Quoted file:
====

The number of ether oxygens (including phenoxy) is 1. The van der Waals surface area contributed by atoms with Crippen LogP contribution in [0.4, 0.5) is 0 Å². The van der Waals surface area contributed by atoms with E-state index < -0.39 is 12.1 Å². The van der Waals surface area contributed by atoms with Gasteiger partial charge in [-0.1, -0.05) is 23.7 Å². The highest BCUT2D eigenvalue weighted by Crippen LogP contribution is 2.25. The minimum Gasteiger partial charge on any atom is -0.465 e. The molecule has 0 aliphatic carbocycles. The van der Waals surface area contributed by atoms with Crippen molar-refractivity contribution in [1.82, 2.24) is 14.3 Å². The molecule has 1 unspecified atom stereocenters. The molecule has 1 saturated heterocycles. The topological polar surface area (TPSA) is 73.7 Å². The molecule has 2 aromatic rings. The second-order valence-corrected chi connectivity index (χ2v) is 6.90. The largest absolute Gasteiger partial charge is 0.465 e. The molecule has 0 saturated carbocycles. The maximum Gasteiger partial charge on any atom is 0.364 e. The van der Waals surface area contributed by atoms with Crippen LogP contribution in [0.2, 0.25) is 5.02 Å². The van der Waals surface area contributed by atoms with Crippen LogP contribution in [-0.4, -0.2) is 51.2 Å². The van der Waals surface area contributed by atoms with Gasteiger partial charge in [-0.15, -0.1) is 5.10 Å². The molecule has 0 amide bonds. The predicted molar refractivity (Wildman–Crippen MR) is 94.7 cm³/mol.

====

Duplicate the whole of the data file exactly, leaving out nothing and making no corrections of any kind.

The number of ether oxygens (including phenoxy) is 1. The van der Waals surface area contributed by atoms with Crippen LogP contribution in [0.4, 0.5) is 0 Å². The van der Waals surface area contributed by atoms with E-state index < -0.39 is 12.1 Å². The van der Waals surface area contributed by atoms with Gasteiger partial charge in [-0.1, -0.05) is 23.7 Å². The highest BCUT2D eigenvalue weighted by Crippen LogP contribution is 2.25. The minimum Gasteiger partial charge on any atom is -0.465 e. The molecule has 0 aliphatic carbocycles. The van der Waals surface area contributed by atoms with Crippen molar-refractivity contribution in [1.82, 2.24) is 14.3 Å². The molecule has 1 unspecified atom stereocenters. The molecule has 1 saturated heterocycles. The topological polar surface area (TPSA) is 73.7 Å². The molecule has 2 aromatic rings. The second-order valence-corrected chi connectivity index (χ2v) is 6.90. The largest absolute Gasteiger partial charge is 0.465 e. The molecule has 0 saturated carbocycles. The maximum Gasteiger partial charge on any atom is 0.364 e. The van der Waals surface area contributed by atoms with Crippen LogP contribution in [0.2, 0.25) is 5.02 Å². The van der Waals surface area contributed by atoms with Crippen LogP contribution in [-0.4, -0.2) is 51.2 Å². The van der Waals surface area contributed by atoms with Gasteiger partial charge in [-0.15, -0.1) is 5.10 Å². The molecule has 0 amide bonds. The predicted molar refractivity (Wildman–Crippen MR) is 94.7 cm³/mol.